Detailed data relating to the age of cities' building stock is hypothesised to rapidly increase in value over the next several years. The primary driver for this is its growing importance in energy analysis. However until now remarkably little attention has been paid to age data, other than by tax authorities and the conservation sector.
In 2007 construction date was identified by Schiller (2007) in his assessment of German stock) as an important component for energy efficiency calculations, Arsoezen et al in their 2014 study into the significance of specific building attributes for 20,000 Swiss buildings in determining energy consumption also concluded that construction age was a crucial parameter. They found that buildings constructed after 1980, and before 1921, had below average energy consumption whereas those constructed between 1947 and 1979 averaged highest
. This finding is particularly relevant in the context of figures which suggests that the building and infrastructure stocks of most European countries have doubled since 1945 (Kohler, Steadman, Hassler 2009). Tanikawa and Hashimoto Tanikawa (2012) show age data to be essential in analysing long term stock survival rates and predicting demolition, while Stanilov’s work (2012) demonstrates its significance in predictive analysis for new build. Other examples of its varied use include its assessment of vacancy rates to identify industrial properties with residential potential to minimise greenfield land development (ODPM 2004) and in the analysis of health risks in dwellings (Haaselaar’s 2009)38 37 In the EPIE’s European study (p5) date of stock a characteristic assessed.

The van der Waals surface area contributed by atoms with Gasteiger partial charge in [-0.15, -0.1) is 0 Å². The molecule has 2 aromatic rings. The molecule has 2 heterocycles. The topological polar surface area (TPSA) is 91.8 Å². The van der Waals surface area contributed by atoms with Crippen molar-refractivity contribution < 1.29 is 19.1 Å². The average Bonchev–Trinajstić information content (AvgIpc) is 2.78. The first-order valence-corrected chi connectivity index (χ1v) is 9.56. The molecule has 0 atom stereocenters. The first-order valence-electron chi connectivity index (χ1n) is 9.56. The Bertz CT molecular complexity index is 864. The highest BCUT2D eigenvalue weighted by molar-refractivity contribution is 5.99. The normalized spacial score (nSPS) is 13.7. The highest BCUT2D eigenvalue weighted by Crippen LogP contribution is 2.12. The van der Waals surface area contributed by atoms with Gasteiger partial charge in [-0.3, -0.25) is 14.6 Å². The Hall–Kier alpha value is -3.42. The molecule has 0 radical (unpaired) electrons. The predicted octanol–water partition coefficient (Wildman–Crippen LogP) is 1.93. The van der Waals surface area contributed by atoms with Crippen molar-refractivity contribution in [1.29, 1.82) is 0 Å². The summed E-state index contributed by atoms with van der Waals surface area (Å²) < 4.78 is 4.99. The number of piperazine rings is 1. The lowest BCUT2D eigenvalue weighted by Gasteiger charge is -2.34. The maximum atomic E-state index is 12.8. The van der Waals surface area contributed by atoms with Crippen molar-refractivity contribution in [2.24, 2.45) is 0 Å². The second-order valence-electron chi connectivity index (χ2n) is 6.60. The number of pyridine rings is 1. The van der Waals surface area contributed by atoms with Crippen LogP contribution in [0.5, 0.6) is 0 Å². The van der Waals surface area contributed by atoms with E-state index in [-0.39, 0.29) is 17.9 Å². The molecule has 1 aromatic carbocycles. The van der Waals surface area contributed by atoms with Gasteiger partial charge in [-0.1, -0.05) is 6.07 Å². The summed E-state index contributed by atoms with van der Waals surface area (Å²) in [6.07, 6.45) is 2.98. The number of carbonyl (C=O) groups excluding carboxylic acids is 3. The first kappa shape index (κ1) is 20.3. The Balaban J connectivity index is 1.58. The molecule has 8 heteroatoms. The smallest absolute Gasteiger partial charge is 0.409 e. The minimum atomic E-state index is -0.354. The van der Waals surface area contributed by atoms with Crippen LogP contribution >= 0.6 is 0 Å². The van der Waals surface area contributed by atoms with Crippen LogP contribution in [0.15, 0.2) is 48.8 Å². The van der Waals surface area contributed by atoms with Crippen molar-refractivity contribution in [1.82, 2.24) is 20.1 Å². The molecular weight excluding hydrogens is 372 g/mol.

In the residential sector, the age of a building is likely to be strongly linked to the level of energy use for the majority of buildings that have not undergone renovation to improve energy performance.38 Date data was accessed through the Netherlands Kadaster (Email correspondence with Professor Ernst Haaselaar)Date is also significant in understanding stock diversity and capital value and, it is argued, the attraction of intellectual capital. Research undertaken as part of the MRes course39 identified a close correlation between high value stock in London and that built before 1840 (listed buildings in blue) and largely before 1919 (conservation areas in yellow) shown in the images below, This is reinforced by Huntley Hooper’s findings that high end period property is more likely to achieve and retain premium values than luxury new build. Figure 17: 2013 London House Prices40. Figure 18: Designated Assets English Heritage 2012 39 Essay submitted by Polly Hudson for the MRes Knowledge Power Module40 Despite a growth in awareness of the importance of Jane Jacobs’ early insights into the value that older stock has in providing a spectrum of spaces and rent levels, little attention has been given either to measuring diversity levels by date or in modelling the economic and social impact of different buildings’ loss. 3.1International and historical context The first citywide colour-coded, stock date maps at footprint level were produced in Vienna by Hugo Hassinger in 1916 (Whitehand 2007). Hassinger was the first scientist to show the present state of a city’s stock and its genetic growth. His unusual use of colour to illustrate character and date was noted at the time (though interestingly recent buildings were left uncoloured), His work formed part of the emerging and important field of urban morphology (spearheaded in Britain by Michael Conzen after the war) and his Figure 19: Art Historical Atlas of Vienna. 191641 41 Photographed courtesy of the British LibraryInterest lay in the power cartographic visualisation to show coherence within a region42. No other citywide date maps have been identified from the past century other than those released online since 2013 (discussed on p.20) when Thomas Rhiel43 produced his stockdate map of Brooklyn. Though these were all made possible through the availability of new technologies and open data, motivation for their production differed. Rhiel, a political science graduate and web developer saw the maps as a tool to facilitate in depth Figure 20: Brooklyn stockdate map. Thomas Rhiel discussions on the political and socio-economic context of his local area. Email correspondence with Brendon Liu and Bert Spaan, developers of the New York and Netherlands maps respectively, shows their interest to be more in experimenting with Rhiel’s approach and in visualising and freely disseminating novel city metadata, than in the value of the data themselves44. The online reaction and rapid subsequent 42 . This also involved the creation of a topographical index of Austrian monuments to be created and a rare link between science and the emerging conservation movement. Hassinger went on to use genetic mapping to justify expulsion of non Germans during WW11.43 44. Though Spaag referred to possible use of data in the Netherland for energy analysis neither knew or were following specific ways in which the data was being used.development by other US cities demonstrates, and the level of public interest demonstrates the huge potential role both data and developers have to play. 3.2Digital sources (restricted) The Valuation Office Agency The VOA’s ‘Property Details’ database for dwellings was introduced in the 1970s and contains sixteen attribute classifications including building type, area, number of storeys and construction date. Data collected pre 1970 is considered to be less reliable. Since 2004, many of these records have been enhanced by inspections and third party data. VOA stockdate data is available for downloaded via the London Datastore, but only aggregated at LSOA level. (Figure 20). Though the VOA has shown interest this study it has confirmed it cannot release details at record level45. Eleven classifications are given for age beginning with ‘Pre 1900’ stock and continuing to the present with intervals of 20, 10 or 8 years. For commercial and industrial floor space date bands are Pre 1940, 1940-70, 1971-80, 1981-90, 1991-2000 and then annually from 2001 to 2003. No data was collected between 1939 and 1945. According to VOA significant number of properties are also classified with an unknown age coding, as it is/has been impossible to gain access to all dwellings and provide an accurate assessment of age; other information being derived from plans. 45 Correspondence with Paul Collins, VOA 2014/2015 with UCL’s Energy Department has also had its request for date data declined.. Figure 21: VOA date data visualised at MSOA level (London Datastore) 46 Figure 22: Distribution of pre 1919 buildings at LSOA level Maximum granularity of VOA releases 46 English Housing Survey Aggregated figures for dwelling date are also released by the English Housing Survey (EHS)47. EHS provides aggregated data on the English domestic stock, with Scotland and Wales undertaking their own housing condition surveys. Date data used in the UK’s Domestic Carbon Model (EIO), and in many government analyses derives from this source. Data is collected via interview with 13,300 households per annum and a physical inspection of around 6,200 of these homes. The former relies on owners’ knowledge of construction date. This is considered is unreliable. Commercial providers The GeoInformationGroup sells date data as part of its ‘UKBuildings’ products line48 The company claims to have detailed attribute data for 14.3 million properties although it unclear as to the proportion that are actually dated . Building age and type classification are given as having ‘90%+ accuracy levels (for 68% confidence limits)’. Commercial data is understood to be provided by bespoke ground surveys49. Costs are awaited. Figure 23: GeoInformationGroup UKBuildings 47 participating-households. The EHS is a continuous national survey commissioned by the Department for local government and communities (DCLG) collecting information about housing circumstances and the condition and energy efficiency of housing in England48 UCL Energy Institute3.3Conservation sector Involvement Collaboration with the conservation sector is seen as critical for the development of accurate stockdate data. Engagement with the conservation community’s extensive network offers an opportunity for access to significant dating knowledge and expertise A framework for the digital characterisation of the UK landscape already exists within Historic England’s pioneering Historic Landscape Characterisation (HLC) programme. Set up in the 1990s to provide a more informed starting point for advising on sustainable management, HLC’s highly ambitious plan, to use GIS to characterise all land in England and Wales, is almost complete. Quality in HLC maps however differs between local authorities, with urban areas carried out with a relatively broad brush approach50. HLC’s methodology developed out of the Conzenian tradition, in its recording of the evolutionary development of land through colour coded maps, according to land use and historical period. It gives equal prominence to all land types and its approach is an important influence on this study. Historic England and The Survey of London, UCL and the Pevsner Guides have all been consulted regarding the dating methodology. 3.4Data sources The Pevsner Guides The Pevsner Guides represent most comprehensive architectural survey of England’s buildings, and are based with, and published by Yale University Press. The guides were created by the German born scholar and conservationist Nikolaus Pevsner, between 1951 and 1974 (with his collaborators) and are updated on a rotating basis. Pevsner represents 50 Email correspondence with Roger Thomas at Historic Englandthe most scholarly analysis available on the date of London’s current stock51, providing almost a street by street account and covering an estimated 60% of Camden’s buildings of all types and ages., Conservation Area Appraisals Conservation Area appraisals are detailed sources of local information, often with historical maps included. These are developed by local authority conservation departments with research outsourced often to local amenity societies. Over 50% of Camden is covered by conservation areas and many appraisals draw from Pevsner as well. Online Historical Mapping Access to comprehensive historical mapping collections that hold OS County Series and National Grid maps at 2,500 scale is required. Multiple survey dates can be accessed by universities via Edina Digimap’s outstanding Ancient Roam and Historic download Service. Local authorities hold collection within their GIS departments52. For equivalent access for pre 1980s maps, local archive departments provide the only free source. Paper version can be bought through the Godfrey series and digital map tiles from OS Landmark. The National Library of Scotland has been found to provide the largest online collection of large-scale OS historical maps, georeferenced53 though the selection for London is not comprehensive and insufficient for this study. The British Library also offers access 51 The Survey of London, UCL provides the most comprehensive account of London’s historical stock52 Local authorities were required to purchase digitised OS historical maps in the 1990s for historical contamination mapping53 smaller scale OS maps,54 (Individual local authorities such as Bristol also provide online historical maps for their areas and project’s such as MOLA’s locating London past and the British Library georefencing programme are also useful). Specific independent map enthusiasts are beginning to purchase, scan and release historical maps, such as the Rocque and Agas maps of London, and upload them into the public domain55.It is hoped that the release of stock date maps of London will encourage this approach.. Other online sources Access to Google Streetview and Bing Birdseye is also essential for the work. Specialist websites run by local amenity societies and historic building societies are also relevant. Other sites, if known to be reliable, may also be used. 3.5Dating the buildings The aim is to produce a colour-coded visualisation at high spatial and temporal resolution, which allows stock age to be read at both the mirco and macro scales. A sample map covering the Camden study area has been produced using ArcGIS and OSMM. This took approximately 120 hours to complete included accessing sources and developing the dating methodology56.In the first instance a quick assessment was made of the building plan on OSMM, and its façade through Google Streetview. Bing Birdseye was used if the building was set back from the street. The Pevsner Guide was then consulted. Where no date in Pevsner 54 que%27s_Map_of_London,_1746.png56 Data collected in the 2010 Hudson/Jobst survey was found to be insufficiently precise for the study’s purpose.could be found, Camden Conservation area appraisals, the National Heritage List for England were checked. I nothing was found, online searches for information uploaded by national and local amenity societies or historic building trusts were made.For all remaining buildings Edina Ancient Roam historical OS Tiles were used to identify earliest and latest maps on which the building appeared. A visual assessment of the architectural style of the building was then made to provide a date estimate required for the DATE field.All buildings in time will be added to or altered in some way, from wings to small extensions and window replacements. Dates entered into the field relate as closely as possible to the time when construction began. Where complete replacement has occurred behind an original façade, the replacement date will be given, with an additional note entered in the DATE RANGE field57 Figure 24: UCL dated 57 Facadism, as it is known, is less common in Camden than in the CityThe dating method proposed has been specifically designed to be able to be undertaken, outside archive departments58 though contributions from archive researchers and historians are strongly encouraged. 3.6Data fields and data confidence Stockdate mapping requires the dater to be able to differentiate between architectural periods and between original and facsimile buildings. Involvement of the conservation sector, is however essential to maximise data accuracy which will increase flexibility in classification intervals. Data inaccuracy is most likely to occur where date intervals are derived from historical OS maps only, with the DATE field only an estimate. Accuracy indicators are built into attribute tables through the following three relevant fields:DATE: Each building is dated to a specific year to generate colour coding. If no specific date is known then an estimated date is given within the date range based on architectural style.DATE RANGE: A short date range indicates a high level of accuracy. A long span of up to 20 years means that construction date is only broadly estimated.SOURCE: Referencing of sources is critical as these must be able to be verified. This also shows reliability level of the source. Thousands of individual sources could eventually be included.This method allows for categories to be adjusted to suit different sectors’ needs. However the narrower the age band the higher the inaccuracy will be. Sources of data have been selected that provide information with a high degree of reliability. Community feedback methods such as those used by Bristol’s ‘know your place’ or Mapbox would in future be of value to allow the public to confirm accuracy, monitor change and add detail and depth59. A more flexible wiki type approach could also be considered.The importance of conservation sector involvement is demonstrated by Columbia University Preservation Unit’s evaluation of the New York City’s PLUTO open dataset (visualised by both Thomas Rhiel and Brandon Liu). 2,000 buildings in Brooklyn60 were assessed using block and lot files, old issues of the Real Estate Record and Builders’ Guide and historic insurance maps. Precise dates were found for about 1,500 buildings and narrow date ranges for another 400. Figure 25: New York stockdate map61 Figure 26: Brooklyn data accuracy levels 59 60 between PLUTO data, shown in brown, and Columbia’s finding in green can be seen in Figure 24. The Columbia evaluation demonstrates the difficulty required in accurately assessing date. It also shows the value of conservation specialists’ involvement, the caution with which EHS date data particularly should be treated, and the importance of comparison of date datasets62, 3.7Date Categories Many different date classifications appear to be in use in the dating of stock. Decadal linked classifications are considered to be the clearest and most relevant to the diverse way in which data may be used. 20 year intervals have been chosen for colour coding purposes. Stylistic periods are classified as follows: DatePeriodPre 1700Medieval to 17th century1700 - 1799Early-Mid Georgian1800 - 1839Late/Georgian/Regency1840 - 1859Early Victorian1860 - 1879Mid Victorian1880 - 1899Late Victorian1900 - 1919Edwardian1920 - 1939Interwar1940 - 1959WW111960 - 1979Post War1980 - 1999Late 20th century2000 - 2014Early 21st century Table 1: Date range and period63 62 UCL Energy Institute’s commission of commercial date data allows for comparison between datasets63 Reigns are rounded up to the closest date intervalComparison with VOA and EHS classifications is shown below. VOADate RangeVOA Date Interval (Years)EHS SubdivisionsNetherlands/KadasterStudy MethodologyPre 1900 -Pre1800 1800-18501850-19001760-791780-991800-191829-391840-591860-791880-991900-191920Pre 1919, 1919-19441900-19301900-19191920-192910 1920-19391930-193910 1930-1945 1940-1944 (Nodata)0 1940-591945-54101945-19641945-60 1955-6410 1960-751960-791965-7281965-1980 1973-82101981-19901975-851980-991983-199210Post 1990 1993-199910 1995-2005 2000-20088 >20052000-2015(though subdivided annually from 2010)>2008Unknown Table 2: Date classifications